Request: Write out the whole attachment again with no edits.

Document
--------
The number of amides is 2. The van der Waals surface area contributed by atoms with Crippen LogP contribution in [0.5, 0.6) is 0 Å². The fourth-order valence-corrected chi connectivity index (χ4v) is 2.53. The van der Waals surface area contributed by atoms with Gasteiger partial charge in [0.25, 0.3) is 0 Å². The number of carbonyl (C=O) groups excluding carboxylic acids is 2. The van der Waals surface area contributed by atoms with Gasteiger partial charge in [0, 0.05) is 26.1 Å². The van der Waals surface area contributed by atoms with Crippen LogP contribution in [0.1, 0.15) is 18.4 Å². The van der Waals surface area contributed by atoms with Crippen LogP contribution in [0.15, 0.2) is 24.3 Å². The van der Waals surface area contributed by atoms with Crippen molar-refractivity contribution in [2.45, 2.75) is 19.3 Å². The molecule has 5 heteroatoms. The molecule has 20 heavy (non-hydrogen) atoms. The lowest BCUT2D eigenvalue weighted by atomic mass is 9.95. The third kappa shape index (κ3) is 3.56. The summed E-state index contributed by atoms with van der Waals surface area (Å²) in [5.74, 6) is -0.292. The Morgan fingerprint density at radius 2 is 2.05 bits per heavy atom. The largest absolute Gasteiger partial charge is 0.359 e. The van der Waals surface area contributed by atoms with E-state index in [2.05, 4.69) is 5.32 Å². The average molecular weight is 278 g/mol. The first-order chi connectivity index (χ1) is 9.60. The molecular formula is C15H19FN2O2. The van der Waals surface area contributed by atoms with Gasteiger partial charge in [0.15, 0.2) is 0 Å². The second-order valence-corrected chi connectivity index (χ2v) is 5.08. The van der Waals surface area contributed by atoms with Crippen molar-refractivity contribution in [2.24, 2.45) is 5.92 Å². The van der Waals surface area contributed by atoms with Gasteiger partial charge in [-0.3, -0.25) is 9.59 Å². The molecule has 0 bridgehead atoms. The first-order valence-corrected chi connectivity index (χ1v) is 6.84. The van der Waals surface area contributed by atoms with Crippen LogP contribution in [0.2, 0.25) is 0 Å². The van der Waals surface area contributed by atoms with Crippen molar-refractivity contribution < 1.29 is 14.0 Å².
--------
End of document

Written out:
The number of amides is 2. The van der Waals surface area contributed by atoms with Crippen LogP contribution in [0.5, 0.6) is 0 Å². The fourth-order valence-corrected chi connectivity index (χ4v) is 2.53. The van der Waals surface area contributed by atoms with Gasteiger partial charge in [0.25, 0.3) is 0 Å². The number of carbonyl (C=O) groups excluding carboxylic acids is 2. The van der Waals surface area contributed by atoms with Gasteiger partial charge in [0, 0.05) is 26.1 Å². The van der Waals surface area contributed by atoms with Crippen LogP contribution in [0.1, 0.15) is 18.4 Å². The van der Waals surface area contributed by atoms with Crippen LogP contribution in [0.15, 0.2) is 24.3 Å². The van der Waals surface area contributed by atoms with Crippen molar-refractivity contribution in [2.45, 2.75) is 19.3 Å². The molecule has 5 heteroatoms. The molecule has 20 heavy (non-hydrogen) atoms. The lowest BCUT2D eigenvalue weighted by atomic mass is 9.95. The third kappa shape index (κ3) is 3.56. The summed E-state index contributed by atoms with van der Waals surface area (Å²) in [5.74, 6) is -0.292. The Morgan fingerprint density at radius 2 is 2.05 bits per heavy atom. The largest absolute Gasteiger partial charge is 0.359 e. The van der Waals surface area contributed by atoms with E-state index in [2.05, 4.69) is 5.32 Å². The average molecular weight is 278 g/mol. The first-order chi connectivity index (χ1) is 9.60. The molecular formula is C15H19FN2O2. The van der Waals surface area contributed by atoms with Gasteiger partial charge in [0.15, 0.2) is 0 Å². The second-order valence-corrected chi connectivity index (χ2v) is 5.08. The van der Waals surface area contributed by atoms with Crippen molar-refractivity contribution in [2.24, 2.45) is 5.92 Å². The van der Waals surface area contributed by atoms with Gasteiger partial charge in [-0.3, -0.25) is 9.59 Å². The molecule has 0 bridgehead atoms. The first-order valence-corrected chi connectivity index (χ1v) is 6.84. The van der Waals surface area contributed by atoms with Crippen LogP contribution in [0.2, 0.25) is 0 Å². The van der Waals surface area contributed by atoms with Crippen molar-refractivity contribution < 1.29 is 14.0 Å².